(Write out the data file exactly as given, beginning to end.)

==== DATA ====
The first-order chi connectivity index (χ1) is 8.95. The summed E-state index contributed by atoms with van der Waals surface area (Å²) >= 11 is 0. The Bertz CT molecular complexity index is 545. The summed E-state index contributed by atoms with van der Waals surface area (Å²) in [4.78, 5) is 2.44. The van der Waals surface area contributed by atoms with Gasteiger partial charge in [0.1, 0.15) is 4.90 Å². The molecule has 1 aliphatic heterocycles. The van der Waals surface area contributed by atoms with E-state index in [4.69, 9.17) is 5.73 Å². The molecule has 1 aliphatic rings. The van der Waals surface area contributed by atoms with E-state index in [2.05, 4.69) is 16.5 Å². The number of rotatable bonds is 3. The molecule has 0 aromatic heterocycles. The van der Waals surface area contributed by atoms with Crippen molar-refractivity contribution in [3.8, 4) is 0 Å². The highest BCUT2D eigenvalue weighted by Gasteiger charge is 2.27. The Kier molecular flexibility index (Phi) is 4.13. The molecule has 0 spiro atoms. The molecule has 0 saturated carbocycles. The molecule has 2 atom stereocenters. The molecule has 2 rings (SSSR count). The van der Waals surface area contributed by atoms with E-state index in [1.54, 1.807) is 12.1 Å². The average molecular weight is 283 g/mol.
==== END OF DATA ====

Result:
The first-order chi connectivity index (χ1) is 8.95. The summed E-state index contributed by atoms with van der Waals surface area (Å²) >= 11 is 0. The Bertz CT molecular complexity index is 545. The summed E-state index contributed by atoms with van der Waals surface area (Å²) in [4.78, 5) is 2.44. The van der Waals surface area contributed by atoms with Gasteiger partial charge in [0.1, 0.15) is 4.90 Å². The molecule has 1 aliphatic heterocycles. The van der Waals surface area contributed by atoms with E-state index in [4.69, 9.17) is 5.73 Å². The molecule has 1 aliphatic rings. The van der Waals surface area contributed by atoms with E-state index in [2.05, 4.69) is 16.5 Å². The number of rotatable bonds is 3. The molecule has 0 aromatic heterocycles. The van der Waals surface area contributed by atoms with Crippen molar-refractivity contribution in [3.8, 4) is 0 Å². The highest BCUT2D eigenvalue weighted by Gasteiger charge is 2.27. The Kier molecular flexibility index (Phi) is 4.13. The molecule has 0 spiro atoms. The molecule has 0 saturated carbocycles. The molecule has 2 atom stereocenters. The molecule has 2 rings (SSSR count). The van der Waals surface area contributed by atoms with E-state index in [1.54, 1.807) is 12.1 Å². The average molecular weight is 283 g/mol.